By Deni Hui, The University of Texas at Austin College of Pharmacy
Curist delivers FDA-approved allergy medicines to your door at half the price of traditional brands. We hope everyone stays safe and healthy during this time.
Nothing is more irritating than the feeling that there is something in your eye. If your eyes are itchy, red, and irritated, you may be wondering what might have caused it. Knowing the cause of your itchy eyes can help you find the best treatment and get some relief right away. Continue reading to find the source of your itchy eyes and the best remedy for you!
Why Do I Have Itchy Eyes?
Itchy eyes, also known as ocular pruritus, are a very common problem and affect millions of Americans. Itchy eyes can be caused by a number of reasons including allergies, infection, and strain. If your eyes itch and are red, and you don’t see anything in them, it could be allergies. Symptoms of eye allergies can occur independently but usually accompany the sneezing, sniffling or stuffy nose related to nasal allergies.
Are My Itchy Eyes From Allergies?
Eye allergies, also known as allergic conjunctivitis, whether seasonal or year-round, are often the cause of itchy eyes. Outdoor allergens such as pollens from grass, trees, and ragweeds, indoor allergens such as pet dander, dust mites, and mold, and irritants such as cigarette smoke, perfume and diesel exhaust can all contribute to eye allergies.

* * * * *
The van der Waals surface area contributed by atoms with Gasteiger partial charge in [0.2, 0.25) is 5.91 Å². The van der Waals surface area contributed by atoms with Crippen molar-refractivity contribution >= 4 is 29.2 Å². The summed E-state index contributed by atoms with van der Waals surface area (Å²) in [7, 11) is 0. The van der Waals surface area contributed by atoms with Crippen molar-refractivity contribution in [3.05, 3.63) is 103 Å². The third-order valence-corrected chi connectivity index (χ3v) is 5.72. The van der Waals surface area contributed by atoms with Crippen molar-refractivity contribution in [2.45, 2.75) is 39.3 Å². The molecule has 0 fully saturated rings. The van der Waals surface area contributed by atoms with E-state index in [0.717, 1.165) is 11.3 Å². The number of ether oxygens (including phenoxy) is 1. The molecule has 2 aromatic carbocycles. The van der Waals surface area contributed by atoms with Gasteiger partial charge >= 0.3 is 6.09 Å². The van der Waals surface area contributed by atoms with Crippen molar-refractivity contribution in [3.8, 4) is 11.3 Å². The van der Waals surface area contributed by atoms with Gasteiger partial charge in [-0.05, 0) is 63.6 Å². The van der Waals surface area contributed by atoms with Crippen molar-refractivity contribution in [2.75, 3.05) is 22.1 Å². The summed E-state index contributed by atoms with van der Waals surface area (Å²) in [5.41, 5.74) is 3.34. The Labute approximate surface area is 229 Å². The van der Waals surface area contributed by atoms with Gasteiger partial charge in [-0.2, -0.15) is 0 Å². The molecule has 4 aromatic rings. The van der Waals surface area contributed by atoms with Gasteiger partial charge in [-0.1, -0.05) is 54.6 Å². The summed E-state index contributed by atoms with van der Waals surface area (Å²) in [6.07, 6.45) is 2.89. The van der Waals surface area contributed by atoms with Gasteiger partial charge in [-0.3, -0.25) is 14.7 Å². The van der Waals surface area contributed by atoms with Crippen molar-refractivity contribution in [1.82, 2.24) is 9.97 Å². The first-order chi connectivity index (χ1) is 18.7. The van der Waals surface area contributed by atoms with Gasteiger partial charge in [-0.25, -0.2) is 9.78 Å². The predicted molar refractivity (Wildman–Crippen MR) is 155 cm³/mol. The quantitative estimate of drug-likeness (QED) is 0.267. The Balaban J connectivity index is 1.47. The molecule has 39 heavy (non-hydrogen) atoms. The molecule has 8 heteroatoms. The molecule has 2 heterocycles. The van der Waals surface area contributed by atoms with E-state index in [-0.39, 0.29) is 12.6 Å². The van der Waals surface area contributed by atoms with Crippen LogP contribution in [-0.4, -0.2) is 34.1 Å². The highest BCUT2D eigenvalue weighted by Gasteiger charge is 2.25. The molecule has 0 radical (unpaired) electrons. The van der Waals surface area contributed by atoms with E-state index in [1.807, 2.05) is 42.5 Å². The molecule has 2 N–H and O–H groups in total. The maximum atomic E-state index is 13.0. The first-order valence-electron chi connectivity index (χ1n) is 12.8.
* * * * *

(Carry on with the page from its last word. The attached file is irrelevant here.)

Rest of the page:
Eye allergies develop when our body’s immune system becomes sensitized and overreacts to an allergen in the environment that typically causes no harm in most people. When our body’s immune system overproduces histamine, a chemical used to remove the allergen from our body, it can lead to unpleasant symptoms including itchy eyes, watery eyes, runny nose, sneezing, skin rashes, and/or hives.
Are My Itchy Eyes From COVID?
Itchy eyes are not a common symptom of COVID-19. Common coronavirus symptoms include fever (> 100 F), cough, shortness of breath, and tiredness within 2 to 14 days after exposure to the virus. COVID symptoms do not cause uncomfortable, itchy eyes.
Understanding the difference between allergies and COVID symptoms may also help you determine what is causing your itchy eyes.
Are My Itchy Eyes From a Cold?
Itchy eyes are not a common symptom of a cold. Cold symptoms typically resolve within 5 to 10 days, while allergy symptoms may last several weeks to several months.
The best tips for getting over a cold are to drink plenty of water and get plenty of rest. In addition, you can use Curist Mucus Relief (guaifenesin 600 mg), a humidifier, and cough drops or lozenges to help relieve cold symptoms and to stop constant coughing.